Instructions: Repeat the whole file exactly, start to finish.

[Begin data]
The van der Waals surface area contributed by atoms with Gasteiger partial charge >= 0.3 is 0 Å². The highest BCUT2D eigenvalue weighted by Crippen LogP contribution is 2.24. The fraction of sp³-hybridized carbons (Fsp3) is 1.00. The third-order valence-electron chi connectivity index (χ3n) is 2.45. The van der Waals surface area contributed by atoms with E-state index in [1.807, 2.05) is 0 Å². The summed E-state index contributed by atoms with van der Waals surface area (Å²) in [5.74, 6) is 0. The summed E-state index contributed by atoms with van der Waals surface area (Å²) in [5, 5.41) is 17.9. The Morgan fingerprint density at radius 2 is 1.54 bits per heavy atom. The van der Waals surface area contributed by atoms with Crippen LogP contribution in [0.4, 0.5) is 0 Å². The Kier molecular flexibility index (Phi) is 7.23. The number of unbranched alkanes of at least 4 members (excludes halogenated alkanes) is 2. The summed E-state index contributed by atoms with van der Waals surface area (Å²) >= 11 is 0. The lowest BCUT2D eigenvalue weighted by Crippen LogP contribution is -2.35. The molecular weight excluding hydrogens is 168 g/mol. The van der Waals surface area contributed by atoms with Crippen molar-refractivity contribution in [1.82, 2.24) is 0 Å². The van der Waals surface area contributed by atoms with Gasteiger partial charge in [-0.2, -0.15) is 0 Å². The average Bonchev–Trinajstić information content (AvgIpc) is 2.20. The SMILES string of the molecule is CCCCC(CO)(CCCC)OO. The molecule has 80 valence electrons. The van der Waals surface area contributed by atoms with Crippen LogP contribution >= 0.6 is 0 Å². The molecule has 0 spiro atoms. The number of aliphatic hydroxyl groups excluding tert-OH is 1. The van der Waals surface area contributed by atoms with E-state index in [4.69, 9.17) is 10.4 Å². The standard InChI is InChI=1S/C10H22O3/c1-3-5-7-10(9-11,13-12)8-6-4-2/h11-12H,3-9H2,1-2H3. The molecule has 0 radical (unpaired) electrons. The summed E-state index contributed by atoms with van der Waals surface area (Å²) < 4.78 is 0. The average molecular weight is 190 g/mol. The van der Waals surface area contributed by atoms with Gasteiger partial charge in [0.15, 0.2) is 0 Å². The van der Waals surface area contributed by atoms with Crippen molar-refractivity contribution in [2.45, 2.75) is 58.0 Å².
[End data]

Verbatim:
The van der Waals surface area contributed by atoms with Gasteiger partial charge >= 0.3 is 0 Å². The highest BCUT2D eigenvalue weighted by Crippen LogP contribution is 2.24. The fraction of sp³-hybridized carbons (Fsp3) is 1.00. The third-order valence-electron chi connectivity index (χ3n) is 2.45. The van der Waals surface area contributed by atoms with E-state index in [1.807, 2.05) is 0 Å². The summed E-state index contributed by atoms with van der Waals surface area (Å²) in [5.74, 6) is 0. The summed E-state index contributed by atoms with van der Waals surface area (Å²) in [5, 5.41) is 17.9. The Morgan fingerprint density at radius 2 is 1.54 bits per heavy atom. The van der Waals surface area contributed by atoms with Crippen LogP contribution in [0.4, 0.5) is 0 Å². The Kier molecular flexibility index (Phi) is 7.23. The number of unbranched alkanes of at least 4 members (excludes halogenated alkanes) is 2. The summed E-state index contributed by atoms with van der Waals surface area (Å²) >= 11 is 0. The lowest BCUT2D eigenvalue weighted by Crippen LogP contribution is -2.35. The molecular weight excluding hydrogens is 168 g/mol. The van der Waals surface area contributed by atoms with Crippen molar-refractivity contribution in [1.82, 2.24) is 0 Å². The van der Waals surface area contributed by atoms with Gasteiger partial charge in [-0.2, -0.15) is 0 Å². The average Bonchev–Trinajstić information content (AvgIpc) is 2.20. The SMILES string of the molecule is CCCCC(CO)(CCCC)OO. The molecule has 80 valence electrons. The van der Waals surface area contributed by atoms with Crippen LogP contribution >= 0.6 is 0 Å². The molecule has 0 spiro atoms. The number of aliphatic hydroxyl groups excluding tert-OH is 1. The van der Waals surface area contributed by atoms with E-state index in [4.69, 9.17) is 10.4 Å². The standard InChI is InChI=1S/C10H22O3/c1-3-5-7-10(9-11,13-12)8-6-4-2/h11-12H,3-9H2,1-2H3. The molecule has 0 radical (unpaired) electrons. The summed E-state index contributed by atoms with van der Waals surface area (Å²) < 4.78 is 0. The average molecular weight is 190 g/mol. The van der Waals surface area contributed by atoms with Gasteiger partial charge in [0.15, 0.2) is 0 Å². The van der Waals surface area contributed by atoms with Crippen molar-refractivity contribution in [2.45, 2.75) is 58.0 Å².